Wal-Mart pleads guilty to dumping hazardous waste
SAN FRANCISCO – Wal-Mart Stores Inc. will pay $81.6 million after pleading guilty on Tuesday to criminal charges of improperly disposing of fertilizer, pesticides and other hazardous products pulled from stores in California and Missouri because of damaged packaging and other problems.
The retail giant entered the plea in federal court in San Francisco to misdemeanor counts of violating the Clean Water Act and another environmental law regulating pesticides. The fine also settled Environmental Protection Agency allegations.
In Kansas City, Mo., the company pleaded guilty to improperly handling pesticides.
The plea agreements ended a nearly decade-old investigation involving more than 20 prosecutors and 32 environmental groups that has cost Wal-Mart a total of $110 million.
Court documents show illegal dumping occurred in 16 California counties between 2003 and 2005. Federal prosecutors said the company didn’t train its employees on how to handle and dispose hazardous materials at its stores.
The result, prosecutors say, was that waste was tossed into trash bins or poured into sewer systems. The waste also was improperly taken to one of several product return centers throughout the U.S. without proper safety documentation, authorities said.
Wal-Mart spokeswoman Brooke Buchanan said the company has fixed the problem.
Agency rates U.S. banks stable
NEW YORK – Moody’s Investors Service has raised its outlook for the U.S. banking industry for the first time in five years, citing the improving economy and banks’ stronger balance sheets.
The rating agency said in a report issued Tuesday that sustained economic growth and a better jobs picture will help banks during the next 12 to 18 months. Moody’s raised its outlook for the industry to “Stable” from “Negative.” It had been “Negative” since 2008, the year the financial crisis struck.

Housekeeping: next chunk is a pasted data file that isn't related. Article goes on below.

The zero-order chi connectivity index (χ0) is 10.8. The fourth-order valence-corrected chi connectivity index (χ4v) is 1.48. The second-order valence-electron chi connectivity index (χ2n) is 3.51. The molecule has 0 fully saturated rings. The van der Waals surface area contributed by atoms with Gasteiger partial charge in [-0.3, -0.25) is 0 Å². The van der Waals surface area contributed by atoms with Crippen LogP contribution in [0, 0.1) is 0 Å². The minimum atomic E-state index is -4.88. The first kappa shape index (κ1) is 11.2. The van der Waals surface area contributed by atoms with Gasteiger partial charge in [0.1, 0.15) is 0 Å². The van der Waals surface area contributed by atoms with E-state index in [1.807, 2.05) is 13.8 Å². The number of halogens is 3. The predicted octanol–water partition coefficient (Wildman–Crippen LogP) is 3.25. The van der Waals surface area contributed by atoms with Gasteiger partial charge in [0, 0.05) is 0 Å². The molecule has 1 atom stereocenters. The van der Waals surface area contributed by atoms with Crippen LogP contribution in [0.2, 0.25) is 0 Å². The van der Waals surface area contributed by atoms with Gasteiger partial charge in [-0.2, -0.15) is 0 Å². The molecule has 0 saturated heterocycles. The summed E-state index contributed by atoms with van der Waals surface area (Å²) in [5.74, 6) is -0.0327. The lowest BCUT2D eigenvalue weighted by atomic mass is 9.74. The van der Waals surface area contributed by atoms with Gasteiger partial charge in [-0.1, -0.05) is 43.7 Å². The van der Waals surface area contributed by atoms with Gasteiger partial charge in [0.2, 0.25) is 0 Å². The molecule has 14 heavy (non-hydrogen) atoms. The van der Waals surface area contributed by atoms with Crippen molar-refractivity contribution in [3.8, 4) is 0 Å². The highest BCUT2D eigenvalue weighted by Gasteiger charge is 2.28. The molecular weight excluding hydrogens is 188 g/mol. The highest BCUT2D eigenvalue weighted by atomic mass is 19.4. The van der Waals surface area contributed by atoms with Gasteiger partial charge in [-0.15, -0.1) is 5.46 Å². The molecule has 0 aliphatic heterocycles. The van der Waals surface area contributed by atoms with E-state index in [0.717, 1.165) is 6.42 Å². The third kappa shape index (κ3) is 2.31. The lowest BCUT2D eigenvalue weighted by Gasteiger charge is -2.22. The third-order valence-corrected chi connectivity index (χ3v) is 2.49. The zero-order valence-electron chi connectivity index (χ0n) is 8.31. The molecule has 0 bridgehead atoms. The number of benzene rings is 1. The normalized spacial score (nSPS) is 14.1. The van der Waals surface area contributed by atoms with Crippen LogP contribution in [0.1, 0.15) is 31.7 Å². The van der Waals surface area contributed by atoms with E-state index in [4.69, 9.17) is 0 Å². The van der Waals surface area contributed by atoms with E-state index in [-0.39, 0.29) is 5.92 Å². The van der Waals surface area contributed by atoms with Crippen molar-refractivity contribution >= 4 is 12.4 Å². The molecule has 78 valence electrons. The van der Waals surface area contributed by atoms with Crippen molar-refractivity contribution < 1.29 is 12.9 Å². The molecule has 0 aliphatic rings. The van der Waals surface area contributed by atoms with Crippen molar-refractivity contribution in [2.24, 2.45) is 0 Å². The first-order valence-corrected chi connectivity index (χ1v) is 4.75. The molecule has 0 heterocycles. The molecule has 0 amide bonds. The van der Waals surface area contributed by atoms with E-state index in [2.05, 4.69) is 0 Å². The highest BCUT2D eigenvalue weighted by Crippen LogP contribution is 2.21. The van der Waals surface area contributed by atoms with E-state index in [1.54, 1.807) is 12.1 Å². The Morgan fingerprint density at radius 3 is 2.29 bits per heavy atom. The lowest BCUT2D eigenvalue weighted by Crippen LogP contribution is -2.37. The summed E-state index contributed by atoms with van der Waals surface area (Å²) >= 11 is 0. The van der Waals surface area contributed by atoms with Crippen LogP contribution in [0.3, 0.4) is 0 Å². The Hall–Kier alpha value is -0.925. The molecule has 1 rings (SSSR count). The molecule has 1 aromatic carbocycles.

Moody’s said that after a year of reducing losses from soured loans and building cushions against losses, banks are in a better position to handle any future economic downturn.
Tablets poised to surpass PCs
SAN FRANCISCO – Just three years after hitting the market, tablets are now poised to outsell personal computers.
Tablet shipments are on track to surpass notebooks and other portable PCs this year, according to an IDC report released Tuesday. By 2015, tablets will be outselling desktops and portable PCs combined, the report said.
The report underscored both the rapid growth of media tablets, which were introduced in 2010 when Apple Inc. rolled out the first iPad. It also highlighted the steady decline of the PC market.
A total of 229.3 million tablets are expected to ship this year, up 58.7 percent from the year-earlier period, according to IDC. Portable PC shipments are expected to total 187.4 million.
Kellogg settles marketing suit
NEW YORK – Kellogg has agreed to pay $4 million to settle a class-action lawsuit over the marketing claims it made for Frosted Mini-Wheats.
The company was sued for saying that the cereal improved children’s attentiveness, memory and other cognitive functions.
Kellogg, based in Battle Creek, Mich., says in a statement that the ad campaign in question ran about four years ago and that it has since adjusted its messaging.
If approved by the court, the law firm representing consumers says the settlement will result in cash refunds for up to three boxes of cereal purchased during the time of the advertising in question.